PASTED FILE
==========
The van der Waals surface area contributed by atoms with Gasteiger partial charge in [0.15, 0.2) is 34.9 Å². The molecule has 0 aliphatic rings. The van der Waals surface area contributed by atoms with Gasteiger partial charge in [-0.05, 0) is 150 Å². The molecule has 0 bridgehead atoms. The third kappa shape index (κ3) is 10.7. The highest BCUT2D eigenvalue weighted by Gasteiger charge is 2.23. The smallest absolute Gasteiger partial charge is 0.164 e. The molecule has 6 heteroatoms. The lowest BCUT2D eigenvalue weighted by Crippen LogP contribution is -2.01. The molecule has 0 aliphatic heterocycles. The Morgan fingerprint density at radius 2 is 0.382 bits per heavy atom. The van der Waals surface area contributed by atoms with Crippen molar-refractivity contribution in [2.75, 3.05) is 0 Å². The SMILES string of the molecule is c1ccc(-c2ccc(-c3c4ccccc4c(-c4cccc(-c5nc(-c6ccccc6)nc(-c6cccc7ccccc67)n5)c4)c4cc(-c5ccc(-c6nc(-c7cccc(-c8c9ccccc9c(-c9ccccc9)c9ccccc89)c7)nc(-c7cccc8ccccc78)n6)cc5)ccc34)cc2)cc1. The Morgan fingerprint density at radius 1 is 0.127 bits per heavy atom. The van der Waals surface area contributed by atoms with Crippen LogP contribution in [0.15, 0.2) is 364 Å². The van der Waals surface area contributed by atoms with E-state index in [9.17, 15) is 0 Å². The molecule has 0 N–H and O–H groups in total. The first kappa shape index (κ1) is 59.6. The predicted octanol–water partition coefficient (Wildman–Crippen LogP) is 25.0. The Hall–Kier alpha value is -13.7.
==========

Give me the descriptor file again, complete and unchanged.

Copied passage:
The van der Waals surface area contributed by atoms with Gasteiger partial charge in [0.15, 0.2) is 34.9 Å². The molecule has 0 aliphatic rings. The van der Waals surface area contributed by atoms with Gasteiger partial charge in [-0.05, 0) is 150 Å². The molecule has 0 bridgehead atoms. The third kappa shape index (κ3) is 10.7. The highest BCUT2D eigenvalue weighted by Gasteiger charge is 2.23. The smallest absolute Gasteiger partial charge is 0.164 e. The molecule has 6 heteroatoms. The lowest BCUT2D eigenvalue weighted by Crippen LogP contribution is -2.01. The molecule has 0 aliphatic heterocycles. The Morgan fingerprint density at radius 2 is 0.382 bits per heavy atom. The van der Waals surface area contributed by atoms with Crippen molar-refractivity contribution in [2.75, 3.05) is 0 Å². The SMILES string of the molecule is c1ccc(-c2ccc(-c3c4ccccc4c(-c4cccc(-c5nc(-c6ccccc6)nc(-c6cccc7ccccc67)n5)c4)c4cc(-c5ccc(-c6nc(-c7cccc(-c8c9ccccc9c(-c9ccccc9)c9ccccc89)c7)nc(-c7cccc8ccccc78)n6)cc5)ccc34)cc2)cc1. The Morgan fingerprint density at radius 1 is 0.127 bits per heavy atom. The van der Waals surface area contributed by atoms with Crippen LogP contribution in [0.15, 0.2) is 364 Å². The van der Waals surface area contributed by atoms with E-state index in [9.17, 15) is 0 Å². The molecule has 0 N–H and O–H groups in total. The first kappa shape index (κ1) is 59.6. The predicted octanol–water partition coefficient (Wildman–Crippen LogP) is 25.0. The Hall–Kier alpha value is -13.7.